The Havocs, Paperback Book
5 out of 5 (1 rating)


Little Gods established Jacob Polley as one of the leading talents of the younger generation; his third collection sees him extend that gift in often wholly unexpected directions.

As before, Polley's work is often unashamedly lyric, and displays a virtuosic range of form and address.

However, the light has changed in The Havocs: these poems are often imbued with the weird, uncanny and otherworldly, drawing on the folkloric and mythic traditions of north Britain - as well as forms from older English traditions, including riddles and cautionary tales.

However oblique his strategies, Polley's work remains fixed on our most central concerns: our losses of faith, our working lives, our irrational fears and our loves.

The Havocs charts a daring new turn in the work of one of our finest English poets.


  • Format: Paperback
  • Pages: 80 pages
  • Publisher: Pan Macmillan
  • Publication Date:
  • Category: Poetry by individual poets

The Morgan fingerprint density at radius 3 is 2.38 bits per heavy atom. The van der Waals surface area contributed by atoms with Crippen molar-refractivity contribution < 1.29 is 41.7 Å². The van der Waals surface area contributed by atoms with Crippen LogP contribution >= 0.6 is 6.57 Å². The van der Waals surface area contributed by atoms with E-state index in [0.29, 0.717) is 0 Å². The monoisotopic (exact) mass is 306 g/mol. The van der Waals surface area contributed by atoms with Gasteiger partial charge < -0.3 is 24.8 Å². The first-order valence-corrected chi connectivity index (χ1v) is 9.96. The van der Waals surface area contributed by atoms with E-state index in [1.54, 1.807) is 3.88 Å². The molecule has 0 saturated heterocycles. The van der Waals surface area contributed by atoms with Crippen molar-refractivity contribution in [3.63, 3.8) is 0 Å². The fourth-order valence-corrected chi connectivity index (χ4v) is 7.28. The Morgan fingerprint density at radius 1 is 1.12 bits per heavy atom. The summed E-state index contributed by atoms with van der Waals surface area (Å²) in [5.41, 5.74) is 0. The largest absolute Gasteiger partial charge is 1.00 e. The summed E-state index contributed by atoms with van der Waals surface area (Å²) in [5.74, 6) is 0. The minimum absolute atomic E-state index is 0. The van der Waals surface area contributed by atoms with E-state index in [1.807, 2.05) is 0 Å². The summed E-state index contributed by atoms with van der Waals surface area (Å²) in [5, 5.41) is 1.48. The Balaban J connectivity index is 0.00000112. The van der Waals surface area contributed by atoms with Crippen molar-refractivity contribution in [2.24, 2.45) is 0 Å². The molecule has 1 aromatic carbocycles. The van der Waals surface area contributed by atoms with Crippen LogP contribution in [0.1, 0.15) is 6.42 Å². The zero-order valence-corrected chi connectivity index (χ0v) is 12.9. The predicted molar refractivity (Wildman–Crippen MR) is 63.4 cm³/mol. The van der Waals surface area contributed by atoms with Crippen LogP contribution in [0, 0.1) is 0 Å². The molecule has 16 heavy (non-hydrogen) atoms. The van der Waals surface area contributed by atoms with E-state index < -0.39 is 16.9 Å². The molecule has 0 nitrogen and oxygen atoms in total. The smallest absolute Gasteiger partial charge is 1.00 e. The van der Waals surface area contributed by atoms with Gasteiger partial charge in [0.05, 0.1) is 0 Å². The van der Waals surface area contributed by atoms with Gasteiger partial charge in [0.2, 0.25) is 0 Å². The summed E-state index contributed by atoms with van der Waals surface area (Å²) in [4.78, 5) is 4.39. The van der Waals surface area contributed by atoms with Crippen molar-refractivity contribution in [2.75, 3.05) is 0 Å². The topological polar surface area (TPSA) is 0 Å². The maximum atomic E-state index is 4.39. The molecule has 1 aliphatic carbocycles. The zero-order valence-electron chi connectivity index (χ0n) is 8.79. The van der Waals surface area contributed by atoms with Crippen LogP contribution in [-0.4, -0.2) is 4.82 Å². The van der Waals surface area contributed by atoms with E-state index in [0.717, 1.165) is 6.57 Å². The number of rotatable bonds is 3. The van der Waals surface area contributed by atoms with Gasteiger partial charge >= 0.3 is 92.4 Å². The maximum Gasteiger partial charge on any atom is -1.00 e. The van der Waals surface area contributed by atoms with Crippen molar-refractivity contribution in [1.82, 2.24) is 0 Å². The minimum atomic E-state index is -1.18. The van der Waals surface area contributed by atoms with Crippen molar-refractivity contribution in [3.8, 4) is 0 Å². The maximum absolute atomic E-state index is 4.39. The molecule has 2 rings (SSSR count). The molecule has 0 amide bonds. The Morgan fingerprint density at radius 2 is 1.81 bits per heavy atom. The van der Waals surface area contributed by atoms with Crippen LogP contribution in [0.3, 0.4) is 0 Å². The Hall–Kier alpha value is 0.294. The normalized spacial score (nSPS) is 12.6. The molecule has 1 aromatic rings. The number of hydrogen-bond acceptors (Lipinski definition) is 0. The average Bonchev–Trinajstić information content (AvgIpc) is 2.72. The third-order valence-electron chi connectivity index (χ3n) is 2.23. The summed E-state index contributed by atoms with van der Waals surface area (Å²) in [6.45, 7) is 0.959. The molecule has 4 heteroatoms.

• ISBN: 9781447207030

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The Havocs is a fine, haunting, unsettling collection of grim(m) fairy tales, riddles and ballads, brought up-to-date Auden-style, with Lord Randall becoming modern youth stabbed for nothing but being in the wrong place at the wrong time: ‘The leaves were still. The sun came out/to scatter coins of light/and I saw gripped in his right fist/a little silver spike’. Water and the moon feature prominently with their mutability being a perfect metaphor for the underlying theme, as the blurb on the back says, of loss – of Adam and Eve cast out from paradise, of childhood innocence, of love, of peace of mind, – but even as they change, they remain, somehow, with a ‘disappearing constancy’; the moon being a ‘whole of holes’, the river a ‘stiller glass...where years swept downstream’. Even when the tone is particularly lyrical there is always an edge: ‘you breathe blue knives, the moon’s like snow/and stamped into the cast-iron lanes/are brown dead leaves with silver veins’. The title poem seems to me like a pretty damning state-of-the-nation v. individual responsibility stocktaking that is, naturally, pretty bleak: ‘The living weep havoc and are told to shhhhh’. The whole book exudes a creepy menace and reminded me of Walter de la Mare (which is praise from me!). Generally with current poets I get tempted by reviews, buy, read once, sell, but this is a keeper and I keep going back to it.

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